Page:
Bhutan is an unparalleled carbon sink in the world, absorbing three times more carbon than it emits. Its high mountainous terrain means that it is particularly vulnerable to weather extremes and the effects of climate change. In the vast and variable region of Himalayas, its discursive social uptake and policy engagement with climate change is both ambitious and unique. Upheld as an "inspiration to the world" by UN Climate Chief Christiana Figueres, the Himalayan Kingdom encodes its commitment to environmental conservation in its constitution stipulating more than 60% forest cover in perpetuity. Recent climate promises made at COP21 in Paris further commit the nation to remain carbon neutral and integrate climate adaptation and mitigation into far-reaching development policies. Bhutan's sensitive land-locked geopolitical position in relation to two carbon-emitting giants, demonstrates that discursive social uptake of Himalayan climate change, institutional interventions and engagement with the Anthropocene are extremely variable across the region. The paper explores Bhutan's unique environmental policies, its institutional practices, and socio-cultural engagement with climate change. It situates them within its unique history, religious and spiritual-ecological beliefs (Bon and Buddhism), its geopolitical position, as well as GNH, a living alternative to development that guides the nation. In doing so, it investigates both the enabling conditions, as well as the challenges that the nation faces in a rapidly changing trans-boundary world. The paper argues that institutional discourses, policies, and practices interact with local material and interpretive contexts, shaping moral narratives about climate change and invariably, its impacts on sentient beings.

Complexities of Himalayan Climate Change

Author: Pasang Sherpa (The New School)  email

Short Abstract

This paper shares case studies from central Himalayas to understand and respond to climate change. It discusses cultural world as a conceptual tool to study contemporary social environments. It argues that local priorities do not always align with scientific understanding of climate change.

Long Abstract

Climate change is a contemporary human problem challenging the sustainability of humankind. It requires action-oriented knowledge production, grounded in local realities, encompassing multilevel and multisited dynamics, and engaging multidisciplinary perspectives. Through case studies from central Himalayas, eastern and western Nepal, this paper demonstrates the need to understand and respond to the effects of climate change, and highlights the presence of multiple actors and their varied agencies to engage with climate vulnerable communities that are treated as homogenous groups. The paper then discusses the utility of "cultural world" (Bodley 2003) as a conceptual tool to study contemporary social environments that do not fit neatly into homogenous categories based on geographic location, ethnicity, religious affiliation or nationality. Within these cultural worlds, the paper argues that there is a need to explore local priorities that do not always align with scientific understanding of climate change and essential actions.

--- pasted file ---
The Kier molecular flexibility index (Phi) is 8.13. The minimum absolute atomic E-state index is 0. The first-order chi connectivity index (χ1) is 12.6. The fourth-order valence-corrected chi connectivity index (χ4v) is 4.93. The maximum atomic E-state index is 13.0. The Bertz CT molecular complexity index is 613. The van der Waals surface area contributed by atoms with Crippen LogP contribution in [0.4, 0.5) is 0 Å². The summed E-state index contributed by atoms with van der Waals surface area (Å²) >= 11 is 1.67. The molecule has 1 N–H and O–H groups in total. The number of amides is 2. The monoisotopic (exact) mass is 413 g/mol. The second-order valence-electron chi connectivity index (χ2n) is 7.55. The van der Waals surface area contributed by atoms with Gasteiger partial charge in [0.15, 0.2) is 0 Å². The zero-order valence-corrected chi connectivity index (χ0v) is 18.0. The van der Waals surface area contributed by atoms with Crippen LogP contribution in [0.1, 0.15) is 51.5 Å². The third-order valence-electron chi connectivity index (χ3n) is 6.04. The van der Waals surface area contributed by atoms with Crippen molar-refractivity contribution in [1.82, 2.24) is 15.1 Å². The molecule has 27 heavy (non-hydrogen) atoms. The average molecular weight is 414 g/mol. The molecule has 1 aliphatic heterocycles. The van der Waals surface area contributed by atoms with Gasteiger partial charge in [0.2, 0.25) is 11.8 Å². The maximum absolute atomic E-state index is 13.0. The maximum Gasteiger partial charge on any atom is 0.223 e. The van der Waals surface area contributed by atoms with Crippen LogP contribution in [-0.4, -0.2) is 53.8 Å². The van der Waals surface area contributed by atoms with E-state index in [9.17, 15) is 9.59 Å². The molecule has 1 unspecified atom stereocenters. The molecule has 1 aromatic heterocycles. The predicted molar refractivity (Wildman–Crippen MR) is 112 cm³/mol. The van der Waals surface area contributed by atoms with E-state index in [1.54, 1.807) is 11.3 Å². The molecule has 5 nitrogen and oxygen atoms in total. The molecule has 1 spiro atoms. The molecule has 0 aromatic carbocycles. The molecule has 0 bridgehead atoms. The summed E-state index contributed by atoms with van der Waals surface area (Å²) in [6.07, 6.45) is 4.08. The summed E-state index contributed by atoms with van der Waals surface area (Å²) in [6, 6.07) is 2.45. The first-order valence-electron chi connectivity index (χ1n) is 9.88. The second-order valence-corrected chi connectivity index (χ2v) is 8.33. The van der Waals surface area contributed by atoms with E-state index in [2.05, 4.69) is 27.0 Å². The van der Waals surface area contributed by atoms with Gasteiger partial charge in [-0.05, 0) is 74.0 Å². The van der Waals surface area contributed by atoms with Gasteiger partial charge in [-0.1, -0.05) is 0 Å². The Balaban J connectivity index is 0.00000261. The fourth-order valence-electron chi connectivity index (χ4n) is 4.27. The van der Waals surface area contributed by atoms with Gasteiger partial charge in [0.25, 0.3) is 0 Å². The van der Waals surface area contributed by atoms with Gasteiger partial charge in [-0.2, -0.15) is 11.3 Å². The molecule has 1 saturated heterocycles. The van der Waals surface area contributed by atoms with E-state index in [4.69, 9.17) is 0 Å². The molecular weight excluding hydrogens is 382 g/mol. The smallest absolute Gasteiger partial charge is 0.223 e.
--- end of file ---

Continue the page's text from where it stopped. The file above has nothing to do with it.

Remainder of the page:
The winds of climate change: some Himalayan reflections

Author: Ben Campbell (Durham University)  email

Short Abstract

The ways in which ‘human dimensions’ of climate change become the focus of attention from academics, institutional actors and policy makers need critical review.

Long Abstract

The core of this paper consists of a discussion of ways in which the human and the climatic become too readily stabilized, and a managerial relationship to the non-human environment is smuggled into varied kinds of interactions between very different human relational worlds and very different sorts of environmental phenomena. To reduce these to an old and tired binary of the kind that a generation of anthropologists and other social scientists have effectively collapsed (Beck 1991, Strathern 1991, Ingold 1992) would seem a retrograde step. It is nonetheless part of the framing by knowledge systems claiming truth status that evidence for climate change can be quantitatively organized to make a case for interventions, and to support not only projections of future impact scenarios, but also development and conservation policies to mitigate and adapt to irreversible climate conditions. In the case of Himalayan climate change phenomena, ethnographic examples from northern Nepal are discussed, which show the intimacy of relational disturbance with the non-human that Tamang-speaking communities are occupied by. Comparing the life-affecting whims of territorial sovereigns of place, and the territorial aspirations of a state undergoing its own multiple crises, leads to a conclusion that climate change performs the social in anthropologically dense conflicts over ethics and control.

Understanding climate change as a socio-ecological phenomena in the Indian Trans-Himalayas

Authors: Rashmi Singh (Ambedkar University Delhi)  email
Rishi Sharma  email
Suresh Babu (Ambedkar University)  email

Short Abstract

A mixed methods study to understand the socio-economic changes driven by warmer temperatures, development apparatus and market connectivity among an agro-pastoral community in Trans-Himalaya

Long Abstract

Recent discourses on pastoralism focus on adaptations made by pastoral communities in response to climate change in the entire Trans-Himalaya. In last three decades, developmental interventions and market connectivity have drastically altered livelihoods and thus human-environment relationships. On the contrary, climate change has also been economically beneficial in parts of Indian Himalayas where increase in temperatures has made some regions suitable for cash cropping. Our study based on ethnographic research in five villages of the Spiti region in North-West Indian Himalayas investigates the quick transition in agro-pastoral community largely driven by success of experimental cropping of green pea and apples. This one major change i) shifted self-sufficient barter based economy to market driven economy, ii) altered agricultural practices and food habits, iii) resulted in decline of livestock numbers where reduced holdings are compositionally different, iv) ensued entry of seasonal laborers from plains who have become the new actors in pasture management and, v) caused loss of cultural practices like weaving, monastery tax in form of traditional crop barley etc. We argue that the present day discourses in ecological studies of pastoral systems should also engage with these socio-ecological dynamics that have implications on agricultural productivity, rangeland vegetation and wildlife conservation.

This panel is closed to new paper proposals.